Upset about what they see as the “sham” the Common Core State Standards will become without adequate funding to support it, a group of Pennsylvania Democratic state senators are claiming that the new standards will only bring misery, in the form of greatly damaged graduation rates, if major changes aren’t made.
The claims were made in a May 13 press release by six Pennsylvania Democrats, including the ranking Democrat on the the Senate Education Committee, as well as the top Democrat in the Senate (which is controlled by the GOP). The lawmakers also claim that the common core has “no legislative oversight” and demand a full legislative review of what the standards are and what the state education department will expect under the standards. In the first line of their statement, they make a partisan play by calling the standards a $300 million “unfunded education mandate” for districts that is being “quietly pursued by the Corbett administration,” a reference to GOP Gov. Tom Corbett. They note that Corbett’s decision to slash $900 million two years ago from the state’s K-12 budget has only made matters worse.
In addition, the senators say the testing regime under the common core will be “particularly devastating to fiscally challenged schools,” and claim that the new assessments will suck time out of traditional instruction.
“We are not opposed to the implementation of common core standards for Pennsylvania’s students,” said Sen. Andrew Dinniman, the party’s top member on the education committee. “But we are opposed to common core standards without adequate state financial resources for our schools so that all of our students have the opportunity to succeed under those standards, including those in financially distressed school districts.”
This kind of attack on the standards, in the cosmos of common core concerns, is relatively unusual, and it comes from Democrats to boot. There’s a certain echo here of what American Federation of Teachers President Randi Weingarten said in a speech last month. Weingarten said she was concerned about the lack of support and professional development teachers have been receiving as they transition to the common core. (This anxiety led her to call for a moratorium on attaching high stakes to the common-core assessments.) She also criticized the Obama administration for providing hundreds of millions of dollars to develop the tests, but none specifically for professional development geared to the standards.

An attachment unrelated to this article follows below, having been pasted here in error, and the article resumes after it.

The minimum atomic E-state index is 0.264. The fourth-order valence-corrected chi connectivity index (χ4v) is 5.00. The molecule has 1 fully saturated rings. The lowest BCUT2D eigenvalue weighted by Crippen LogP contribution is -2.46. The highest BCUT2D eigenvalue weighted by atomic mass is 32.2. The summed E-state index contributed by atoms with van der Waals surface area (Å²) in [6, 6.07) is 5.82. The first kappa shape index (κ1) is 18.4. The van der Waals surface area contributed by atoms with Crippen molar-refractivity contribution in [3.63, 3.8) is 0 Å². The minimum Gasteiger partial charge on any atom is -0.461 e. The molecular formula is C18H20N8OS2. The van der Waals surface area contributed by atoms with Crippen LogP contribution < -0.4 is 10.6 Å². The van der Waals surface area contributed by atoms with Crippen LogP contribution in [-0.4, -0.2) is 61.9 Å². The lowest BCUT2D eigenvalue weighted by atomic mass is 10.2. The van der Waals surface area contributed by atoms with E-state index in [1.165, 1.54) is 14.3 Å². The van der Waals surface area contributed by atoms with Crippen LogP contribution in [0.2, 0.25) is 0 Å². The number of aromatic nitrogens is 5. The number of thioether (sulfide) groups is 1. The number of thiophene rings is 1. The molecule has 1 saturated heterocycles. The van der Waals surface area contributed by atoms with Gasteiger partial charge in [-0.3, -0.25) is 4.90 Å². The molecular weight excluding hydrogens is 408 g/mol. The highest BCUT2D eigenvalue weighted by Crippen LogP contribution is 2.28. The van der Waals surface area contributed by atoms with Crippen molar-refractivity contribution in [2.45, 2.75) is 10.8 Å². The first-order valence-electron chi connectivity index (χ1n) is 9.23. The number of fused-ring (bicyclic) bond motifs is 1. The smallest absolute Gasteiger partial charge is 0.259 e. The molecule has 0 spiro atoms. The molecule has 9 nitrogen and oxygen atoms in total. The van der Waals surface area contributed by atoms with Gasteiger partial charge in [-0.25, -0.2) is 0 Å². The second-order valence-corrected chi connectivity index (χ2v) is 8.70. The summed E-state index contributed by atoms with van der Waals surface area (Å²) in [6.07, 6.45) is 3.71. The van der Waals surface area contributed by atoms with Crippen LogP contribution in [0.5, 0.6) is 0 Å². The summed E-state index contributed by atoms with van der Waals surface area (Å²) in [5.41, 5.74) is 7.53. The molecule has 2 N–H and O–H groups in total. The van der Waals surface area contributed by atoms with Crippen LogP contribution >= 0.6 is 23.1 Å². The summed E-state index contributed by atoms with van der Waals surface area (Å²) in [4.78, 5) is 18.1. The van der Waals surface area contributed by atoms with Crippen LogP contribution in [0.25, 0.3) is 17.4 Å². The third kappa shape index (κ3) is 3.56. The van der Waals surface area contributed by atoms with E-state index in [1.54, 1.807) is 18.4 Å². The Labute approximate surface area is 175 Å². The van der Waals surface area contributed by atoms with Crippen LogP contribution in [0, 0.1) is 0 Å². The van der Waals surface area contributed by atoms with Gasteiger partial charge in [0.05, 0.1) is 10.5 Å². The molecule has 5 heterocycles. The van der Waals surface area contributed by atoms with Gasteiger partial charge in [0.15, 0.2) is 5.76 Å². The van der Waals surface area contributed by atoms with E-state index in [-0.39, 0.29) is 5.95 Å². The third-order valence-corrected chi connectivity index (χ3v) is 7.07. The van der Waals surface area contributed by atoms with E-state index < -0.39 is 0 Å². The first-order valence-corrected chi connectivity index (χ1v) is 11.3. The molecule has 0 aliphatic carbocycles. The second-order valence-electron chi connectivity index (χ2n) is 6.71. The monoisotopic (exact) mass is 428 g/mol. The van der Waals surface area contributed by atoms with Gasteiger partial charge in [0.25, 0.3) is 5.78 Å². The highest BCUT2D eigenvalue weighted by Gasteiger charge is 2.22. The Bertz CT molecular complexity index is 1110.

The Pennsylvania senators get more specific about the potential costs, and voice the additional concern about the standards’ impacts on students and their ability to graduate. They also enter into more abstract, potentially more politically loaded territory when they say state legislators lack all the information they need about the common core.
On what they say is a related issue, one of the legislators, Sen. Jim Brewster, has introduced a bill (Senate Bill 823) that would require a new state commission to either significantly change or scrap Pennsylvania’s student testing procedures. The state testing system has come under a cloud recently during a cheating investigation.
Estimates about common core’s implementation costs vary. One study by the Thomas B. Fordham Institute (which support the common core) pegged the dollar amount in Pennsylvania at $128 million for a “bare bones” version, $220 million for a “balanced” approach, and $543 million with a “business as usual” approach to education spending in the state. But the anti-common-core Pioneer Institute estimates $250 million in costs for Pennsylvania for professional development alone.
It’s also worth noting that Pennsylvania Secretary of Education Ron Tomalis, a common core supporter, is apparently leaving his position. “I’m confident we are going forward with the implementation of Pennsylvania Common Core Standards,” he told The Patriot-News, also on May 13.
The senators make clear that they are not opposed the standards themselves. But they clearly have serious concerns about common core’s status quo in the state, and their opposition as elected Democrats is certainly worth marking down.
A version of this news article first appeared in the State EdWatch blog.